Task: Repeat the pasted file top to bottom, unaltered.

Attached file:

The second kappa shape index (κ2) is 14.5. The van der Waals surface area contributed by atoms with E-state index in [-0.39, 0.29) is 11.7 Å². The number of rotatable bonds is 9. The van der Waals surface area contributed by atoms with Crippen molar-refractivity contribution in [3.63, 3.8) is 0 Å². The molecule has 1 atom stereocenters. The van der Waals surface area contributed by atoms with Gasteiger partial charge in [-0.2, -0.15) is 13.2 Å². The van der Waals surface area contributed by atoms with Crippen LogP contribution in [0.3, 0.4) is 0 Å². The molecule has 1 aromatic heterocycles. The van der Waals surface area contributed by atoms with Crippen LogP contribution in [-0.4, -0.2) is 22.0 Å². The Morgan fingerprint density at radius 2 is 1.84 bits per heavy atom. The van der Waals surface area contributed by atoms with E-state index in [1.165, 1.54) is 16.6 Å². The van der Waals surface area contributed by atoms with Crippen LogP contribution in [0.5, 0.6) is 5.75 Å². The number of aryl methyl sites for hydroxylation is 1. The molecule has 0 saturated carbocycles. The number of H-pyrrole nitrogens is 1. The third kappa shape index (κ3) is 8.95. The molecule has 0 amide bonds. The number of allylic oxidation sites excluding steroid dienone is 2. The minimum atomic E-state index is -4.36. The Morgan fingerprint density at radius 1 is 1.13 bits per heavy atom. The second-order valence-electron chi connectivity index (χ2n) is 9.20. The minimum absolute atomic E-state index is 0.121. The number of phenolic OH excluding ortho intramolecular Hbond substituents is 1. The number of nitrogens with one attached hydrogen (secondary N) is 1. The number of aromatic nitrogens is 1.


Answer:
The second kappa shape index (κ2) is 14.5. The van der Waals surface area contributed by atoms with E-state index in [-0.39, 0.29) is 11.7 Å². The number of rotatable bonds is 9. The van der Waals surface area contributed by atoms with Crippen molar-refractivity contribution in [3.63, 3.8) is 0 Å². The molecule has 1 atom stereocenters. The van der Waals surface area contributed by atoms with Gasteiger partial charge in [-0.2, -0.15) is 13.2 Å². The van der Waals surface area contributed by atoms with Crippen LogP contribution in [0.3, 0.4) is 0 Å². The molecule has 1 aromatic heterocycles. The van der Waals surface area contributed by atoms with Crippen LogP contribution in [-0.4, -0.2) is 22.0 Å². The Morgan fingerprint density at radius 2 is 1.84 bits per heavy atom. The van der Waals surface area contributed by atoms with E-state index in [1.165, 1.54) is 16.6 Å². The van der Waals surface area contributed by atoms with Crippen LogP contribution in [0.5, 0.6) is 5.75 Å². The number of aryl methyl sites for hydroxylation is 1. The molecule has 0 saturated carbocycles. The number of H-pyrrole nitrogens is 1. The third kappa shape index (κ3) is 8.95. The molecule has 0 amide bonds. The number of allylic oxidation sites excluding steroid dienone is 2. The minimum atomic E-state index is -4.36. The Morgan fingerprint density at radius 1 is 1.13 bits per heavy atom. The second-order valence-electron chi connectivity index (χ2n) is 9.20. The minimum absolute atomic E-state index is 0.121. The number of phenolic OH excluding ortho intramolecular Hbond substituents is 1. The number of nitrogens with one attached hydrogen (secondary N) is 1. The number of aromatic nitrogens is 1.